Take A Drive

Contributor: Jesse Campen

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As a retired man, the thought of stealing someone’s car never even occurred to me. That is, until the doctors said that I only had six months to live. Since then, I’ve taken walks every day just to take the suburban neighborhood in. Five and a half month’s later, I was there, in the suited man’s sixties hot-rod.

Nearly every day I took a walk, I saw it parked just a few blocks between my place and Shining Grove Hospital. The suited man always had a dark, strictly business style about him. To be honest, I was always looking at his car more than him. It was sleek, black, and souped up. It roared louder than a panther, and went from zero to sixty in less time than it’d take you to say “black mamba.” I’m not exaggerating when I say I was actually scared of it at first, but when I had three months, I realized something about the car.

One time, when I took a glance into it, I saw that all the doors were unlocked. Not only that, but the man left the keys in the ignition every time. I never knew why he would do that, but it bugged me.

Could I take it for a short drive around the block without him noticing? I began thinking with every passing day.

My conscience always told me that I couldn’t. Even before I was diagnosed with cancer, my license was revoked.

The thoughts became even stronger.

Do it! I’d tell myself.

Finally, I couldn’t stand it anymore.

The doctor gave you two weeks to live. What have you got to lose, anyways?

Then one day, after the dark suited man had went into his house, I ran back a block to his car. Quickly, I grabbed the ice-cold silver handle to the car and pushed the button to release the door. I threw the door open, and sat myself in the car. After I shut the door, a shiver ran up my spine from the chilling air that filled the car.

A feeling of worriedness filled my mind just being in there, but soon I grabbed my wits, and turned the keys to the ignition. Just as before, it revved louder than a thousand wolves howling at the moon. If the suited man didn’t know someone was going to steal his car before that day, he knew now.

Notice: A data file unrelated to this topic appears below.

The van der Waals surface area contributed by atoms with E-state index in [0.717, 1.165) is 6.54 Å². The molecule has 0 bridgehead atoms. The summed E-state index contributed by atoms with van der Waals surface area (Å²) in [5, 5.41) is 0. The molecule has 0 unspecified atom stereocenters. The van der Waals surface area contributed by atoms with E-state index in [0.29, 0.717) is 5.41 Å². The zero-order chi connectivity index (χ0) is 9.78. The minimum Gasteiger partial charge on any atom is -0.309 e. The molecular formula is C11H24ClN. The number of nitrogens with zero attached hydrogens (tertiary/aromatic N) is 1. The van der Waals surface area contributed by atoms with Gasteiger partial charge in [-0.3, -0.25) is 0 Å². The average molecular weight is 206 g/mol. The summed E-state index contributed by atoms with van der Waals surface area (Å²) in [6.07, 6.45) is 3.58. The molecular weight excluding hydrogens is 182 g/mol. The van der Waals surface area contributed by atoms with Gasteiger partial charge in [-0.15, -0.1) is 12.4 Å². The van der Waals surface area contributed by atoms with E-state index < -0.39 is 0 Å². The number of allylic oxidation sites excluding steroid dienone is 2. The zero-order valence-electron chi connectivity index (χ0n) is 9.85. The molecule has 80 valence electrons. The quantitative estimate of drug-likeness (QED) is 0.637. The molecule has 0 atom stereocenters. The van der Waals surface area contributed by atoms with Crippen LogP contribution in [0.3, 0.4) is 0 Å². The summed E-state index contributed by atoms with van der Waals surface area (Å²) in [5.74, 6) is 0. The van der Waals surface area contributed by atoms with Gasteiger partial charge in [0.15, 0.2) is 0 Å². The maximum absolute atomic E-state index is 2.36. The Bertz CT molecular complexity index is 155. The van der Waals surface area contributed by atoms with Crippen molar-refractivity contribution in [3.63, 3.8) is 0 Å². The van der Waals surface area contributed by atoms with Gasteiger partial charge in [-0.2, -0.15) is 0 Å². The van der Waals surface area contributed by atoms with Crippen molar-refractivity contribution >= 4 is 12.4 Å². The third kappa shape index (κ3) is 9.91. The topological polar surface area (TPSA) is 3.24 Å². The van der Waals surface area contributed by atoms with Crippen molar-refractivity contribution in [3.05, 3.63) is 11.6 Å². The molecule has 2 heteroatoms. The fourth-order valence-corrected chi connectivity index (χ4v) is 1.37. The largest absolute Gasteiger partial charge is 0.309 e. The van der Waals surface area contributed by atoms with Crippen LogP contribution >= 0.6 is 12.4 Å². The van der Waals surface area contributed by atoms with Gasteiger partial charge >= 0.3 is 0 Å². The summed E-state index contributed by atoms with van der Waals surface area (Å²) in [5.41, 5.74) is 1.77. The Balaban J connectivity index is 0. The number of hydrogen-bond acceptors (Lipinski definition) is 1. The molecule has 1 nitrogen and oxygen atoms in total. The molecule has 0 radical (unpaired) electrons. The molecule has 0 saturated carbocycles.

Rolling the window down to let the warm afternoon breeze in, I shot five blocks ahead before both of my hands were on the wheel. I can say that it was the first time a natural smile came to my face in half a year. I was laughing out loud. Cackling like a hyena on rollerblades as I flew by Shining Grove Hospital, the place I was born.

I placed my right hand down to the stick and shifted gears. I felt so glad that I had made the right choice, even if I was scared at first. Coming up was Shining Grove Elementary, my stomping grounds. All of the children stared at me as they shuffled out of the school.

“Have a good day, kids!” I shouted as I waved out the window.

Most of the kids stopped to wave, with big smiles on their faces. I couldn’t help but feel that some of them looked familiar.

I rushed past more places: My high school, my college, the church my wife and I were married in. Eventually, I raced past my old veterinary practice on the edge of the city, Shining Grove Animal Care.

My assistant who died a year before I retired is standing there. She smiles wide and waves. All of the animals that passed away that I knew are there too. It filled me with joy to finally see all of them again.

Now, the sun is at the edge of the horizon as I drive through rolling farmland. Dogs, cats, and animals of all kinds ran at my side and played in the fields, filling the air with their voices. Even though the sun was going down, the light seemed to have become brighter and brighter with time. Joyful, nostalgic tears came to my eyes as the light immersed me and the car drove me slowly into the roads of the afterlife.

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Jesse James Campen is a working student from Maryland, and likes to write specifically to entertain. He is currently attending Full Sail University to get his Creative Writing For Entertainment BFA. Jesse likes story telling in all forms, including stories from video games and themed music albums.
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